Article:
For achieving high thermal efficiency, EV batteries are needed to be kept within the optimal operating temperatures which is why the cooling systems for electric car batteries are critical.
Liquid or air cooling system is the most widely used technique to keep an EV battery within the optimal thermal range. Lithium-ion batteries are influenced by temperatures a lot. In fact, that is a major drawback of these types of batteries. But these are energy dense, lightweight, relatively affordable and capable of fast charging, which is why these are mostly used in EVs today. However, an efficient thermal management system needs to be in place to keep the cells from getting too hot or cold to ensure a stable and maximum range and performance.
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Liquid vs Air EV Battery Cooling System
Liquid EV Battery Cooling System
There are two types of liquid battery cooling methods – Direct and Indirect. In a direct liquid cooling mechanism, the battery cells are in direct contact with the coolant. For this to work, the coolant needs to have low to no conductivity. However, there is still intensive R&D going on about this which is why we don’t see it in EVs at the moment.
Indirect cooling is something that we have got accustomed to even in traditional internal combustion engines. It consists of thin metal pipes that are placed right next to the battery surface. The heat generated during discharging (when the car in is motion) is absorbed by the coolant (generally glycol or polyglycol) running in these metal pipes via conduction. As a result, the excess heat is taken away by the coolant and it recirculates over and over again. This is the most common method used to control the temperatures of EV batteries today.
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Air EV Battery Cooling System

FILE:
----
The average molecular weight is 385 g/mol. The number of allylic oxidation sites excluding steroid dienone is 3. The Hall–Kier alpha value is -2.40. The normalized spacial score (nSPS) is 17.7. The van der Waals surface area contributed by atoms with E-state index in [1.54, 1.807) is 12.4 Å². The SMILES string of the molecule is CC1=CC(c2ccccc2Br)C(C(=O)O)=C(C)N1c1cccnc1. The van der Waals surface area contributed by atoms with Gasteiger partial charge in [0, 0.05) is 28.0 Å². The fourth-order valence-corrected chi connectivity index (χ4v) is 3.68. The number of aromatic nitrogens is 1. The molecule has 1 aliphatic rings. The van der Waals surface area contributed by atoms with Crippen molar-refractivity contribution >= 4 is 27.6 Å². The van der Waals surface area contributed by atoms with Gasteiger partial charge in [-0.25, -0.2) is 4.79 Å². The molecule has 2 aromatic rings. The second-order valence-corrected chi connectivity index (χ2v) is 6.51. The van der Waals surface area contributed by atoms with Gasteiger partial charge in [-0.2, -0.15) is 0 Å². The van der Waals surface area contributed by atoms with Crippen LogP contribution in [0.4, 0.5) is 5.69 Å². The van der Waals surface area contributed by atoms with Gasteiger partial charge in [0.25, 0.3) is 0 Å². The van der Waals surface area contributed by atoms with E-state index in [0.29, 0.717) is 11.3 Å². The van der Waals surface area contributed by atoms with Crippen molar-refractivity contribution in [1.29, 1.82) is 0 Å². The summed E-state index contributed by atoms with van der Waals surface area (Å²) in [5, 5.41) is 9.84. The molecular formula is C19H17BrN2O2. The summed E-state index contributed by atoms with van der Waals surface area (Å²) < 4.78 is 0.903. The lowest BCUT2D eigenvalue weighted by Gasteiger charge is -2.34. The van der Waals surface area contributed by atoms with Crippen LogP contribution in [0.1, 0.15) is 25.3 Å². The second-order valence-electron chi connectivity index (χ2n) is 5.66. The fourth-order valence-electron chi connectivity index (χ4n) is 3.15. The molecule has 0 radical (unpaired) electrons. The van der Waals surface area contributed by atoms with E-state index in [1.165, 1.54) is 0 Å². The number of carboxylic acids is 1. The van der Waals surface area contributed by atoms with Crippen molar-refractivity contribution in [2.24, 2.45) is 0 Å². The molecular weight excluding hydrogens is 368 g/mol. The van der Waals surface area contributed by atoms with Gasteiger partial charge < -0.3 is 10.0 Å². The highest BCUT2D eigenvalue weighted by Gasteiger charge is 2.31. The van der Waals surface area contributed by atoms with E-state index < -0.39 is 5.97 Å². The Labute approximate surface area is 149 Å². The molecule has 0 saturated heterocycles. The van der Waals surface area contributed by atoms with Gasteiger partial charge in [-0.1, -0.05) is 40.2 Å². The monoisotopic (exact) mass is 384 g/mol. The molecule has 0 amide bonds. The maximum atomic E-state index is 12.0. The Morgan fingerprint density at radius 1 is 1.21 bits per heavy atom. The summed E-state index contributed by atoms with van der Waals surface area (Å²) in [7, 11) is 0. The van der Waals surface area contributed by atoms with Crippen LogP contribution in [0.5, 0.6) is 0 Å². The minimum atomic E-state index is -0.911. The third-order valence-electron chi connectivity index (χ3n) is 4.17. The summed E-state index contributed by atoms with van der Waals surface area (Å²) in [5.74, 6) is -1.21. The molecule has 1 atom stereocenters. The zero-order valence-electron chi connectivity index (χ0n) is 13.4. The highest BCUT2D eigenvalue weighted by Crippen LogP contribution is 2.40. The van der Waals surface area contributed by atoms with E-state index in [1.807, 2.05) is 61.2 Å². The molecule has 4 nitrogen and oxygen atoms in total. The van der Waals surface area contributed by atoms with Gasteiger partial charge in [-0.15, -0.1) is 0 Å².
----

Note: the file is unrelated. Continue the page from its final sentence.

As the name suggests, air cooling systems use the principle of convection instead of conduction for heat transfer. The air circulates around the hot battery and absorbs the heat emitted by it. Needless to mention, this is quite an inefficient way to manage thermal balance. There were some earlier budget EVs that used to have this mechanism, but eventually, carmakers moved to liquid cooling systems.
Other Types of Battery Cooling Systems
There is also the fin cooling system that is used in many electrical appliances. You must’ve seen fans and cooling setups with thin fins. The principle used in this setup is also convection. These fins have high thermal conductivity which ensures that they absorb the heat. But installing fins inside the vehicles requires additional space and weight. Those are undesirable aspects in modern cars where packing efficiency is critical to liberating the maximum space for the passengers.
Finally, there are also Phase Change Materials (PCM) which absorb heat and change from solid to liquid. As one would imagine, the reason why they are not used in vehicles is because of the change in volume. When matter changes forms, there is a change in volume as well. For instance, ice melts to form water. Ice needs compact space while the same amount of water needs more space in liquid form. This property of PCMs renders them useless for automobile applications.
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Learn Electric Cars Says
In inference, due to the heat transfer capabilities of liquid cooling systems, these are much better than air cooling systems for EV battery cooling. Sure, there can be issues with the liquid cooling systems like leakage. But this system is designed in such a way that it doesn’t happen. In case it still transpires, it is ensured that the passengers remain safe. As far as corrosion is concerned, additives are added to the coolant to ensure great protection against any such issues.